John 8
It was an odd time to make an ending,
When so much was beginning.
Fresh silence soothing the fever of the night.
Clean sunlight washing the dusty temple yard.
And a young Rabbi softly rending its ancient stony walls.
But they had brought the woman there to make an ending,
When so much was beginning,
With scalpel-stones to excise her cancer in the night,
With harsh light to expose her temple’s filthy yard,
And have the Rabbi raze her crumbling, ruined walls.
And the woman knew it was her ending,
When so much was beginning.
No dawn would soothe her fevered night.
No light could wash her cluttered yard.
And the Rabbi’s word would start the battering of her walls.
And the Rabbi made an ending,
When so much was beginning.
His scalpel cut the stone throwers’ cancer in the night.
His light exposed their hidden dusty yards.
And His word softly slammed their hardened rocky walls.
And so there was an ending,
And so much was beginning.
The Dawn had soothed the fevered Night
And stones patterned the dusty Temple yard,
And the Rabbi had softly razed its ancient stony walls.

John 8

Below is the poem I promised to post last week in response to this discussion, in which Kirstin, the editor of Catapult, has recently weighed in about her reasons for publishing the controversial article.
The poem was written for a poetry class in 1994 in which we were to keep the same end words in each stanza we wrote. I am not really pleased with how this poem reads, even though I haven’t done anything to fix it in the intervening decade or so, but I do like some of the images in it.
John 8
It was an odd time to make an ending,
When so much was beginning.
Fresh silence soothing the fever of the night.
Clean sunlight washing the dusty temple yard.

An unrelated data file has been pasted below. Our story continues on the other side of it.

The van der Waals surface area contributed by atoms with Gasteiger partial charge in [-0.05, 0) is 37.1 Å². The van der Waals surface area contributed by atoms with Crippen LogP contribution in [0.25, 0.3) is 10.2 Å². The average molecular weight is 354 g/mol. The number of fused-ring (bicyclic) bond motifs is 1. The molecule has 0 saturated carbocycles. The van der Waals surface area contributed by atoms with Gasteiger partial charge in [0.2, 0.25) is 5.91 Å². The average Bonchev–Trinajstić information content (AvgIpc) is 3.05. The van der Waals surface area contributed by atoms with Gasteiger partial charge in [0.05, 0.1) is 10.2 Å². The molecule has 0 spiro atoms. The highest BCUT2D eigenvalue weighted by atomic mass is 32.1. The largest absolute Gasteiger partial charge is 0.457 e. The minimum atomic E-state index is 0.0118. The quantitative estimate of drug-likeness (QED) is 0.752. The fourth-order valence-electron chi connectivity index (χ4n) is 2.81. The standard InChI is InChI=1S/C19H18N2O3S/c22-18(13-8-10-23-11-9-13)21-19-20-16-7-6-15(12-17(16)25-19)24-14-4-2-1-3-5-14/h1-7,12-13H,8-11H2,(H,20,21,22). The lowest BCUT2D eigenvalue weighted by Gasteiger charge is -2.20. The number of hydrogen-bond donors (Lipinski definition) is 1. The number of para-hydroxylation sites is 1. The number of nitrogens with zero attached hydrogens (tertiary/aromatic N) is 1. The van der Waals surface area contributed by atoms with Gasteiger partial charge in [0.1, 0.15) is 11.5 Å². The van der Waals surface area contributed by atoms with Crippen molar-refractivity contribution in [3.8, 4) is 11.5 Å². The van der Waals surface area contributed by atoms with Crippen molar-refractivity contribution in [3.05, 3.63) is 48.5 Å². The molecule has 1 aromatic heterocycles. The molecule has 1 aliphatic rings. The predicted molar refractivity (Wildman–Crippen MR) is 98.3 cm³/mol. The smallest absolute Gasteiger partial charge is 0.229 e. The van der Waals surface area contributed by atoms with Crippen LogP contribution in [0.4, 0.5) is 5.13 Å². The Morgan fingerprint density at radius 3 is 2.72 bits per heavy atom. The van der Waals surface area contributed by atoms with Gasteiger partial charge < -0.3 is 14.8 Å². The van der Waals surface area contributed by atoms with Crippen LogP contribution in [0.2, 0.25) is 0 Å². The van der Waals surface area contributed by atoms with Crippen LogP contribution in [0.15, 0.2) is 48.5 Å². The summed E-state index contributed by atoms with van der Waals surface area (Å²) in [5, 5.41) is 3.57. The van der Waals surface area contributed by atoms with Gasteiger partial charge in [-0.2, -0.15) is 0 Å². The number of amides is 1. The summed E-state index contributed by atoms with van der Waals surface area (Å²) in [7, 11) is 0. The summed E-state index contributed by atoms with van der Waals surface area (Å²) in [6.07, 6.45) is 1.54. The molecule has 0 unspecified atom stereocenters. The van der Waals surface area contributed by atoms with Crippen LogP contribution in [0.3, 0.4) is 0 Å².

And a young Rabbi softly rending its ancient stony walls.
But they had brought the woman there to make an ending,
When so much was beginning,
With scalpel-stones to excise her cancer in the night,
With harsh light to expose her temple’s filthy yard,
And have the Rabbi raze her crumbling, ruined walls.
And the woman knew it was her ending,
When so much was beginning.
No dawn would soothe her fevered night.
No light could wash her cluttered yard.
And the Rabbi’s word would start the battering of her walls.
And the Rabbi made an ending,
When so much was beginning.
His scalpel cut the stone throwers’ cancer in the night.
His light exposed their hidden dusty yards.
And His word softly slammed their hardened rocky walls.
And so there was an ending,
And so much was beginning.
The Dawn had soothed the fevered Night
And stones patterned the dusty Temple yard,
And the Rabbi had softly razed its ancient stony walls.

Fat Hobbit

It had been quite some time since he had been
On an adventure, and there was the fat
To show for that, and in his mind, unseen,
An equally fattish lethargy, that
Grew large and seemed to swallow everything.
But he had heard the holy songs of elves.
And longing grew to wander and to sing
Songs of those who’ve learned to forget themselves,
And in forgetting gain the Earth entire.
Farewell to constant comfort and to ease,
Not choosing, but to bear the dark and mire,
To see and be the light to truer peace.
How can such foolishness be all that’s wished
For, to be, not less, but more hobbittish.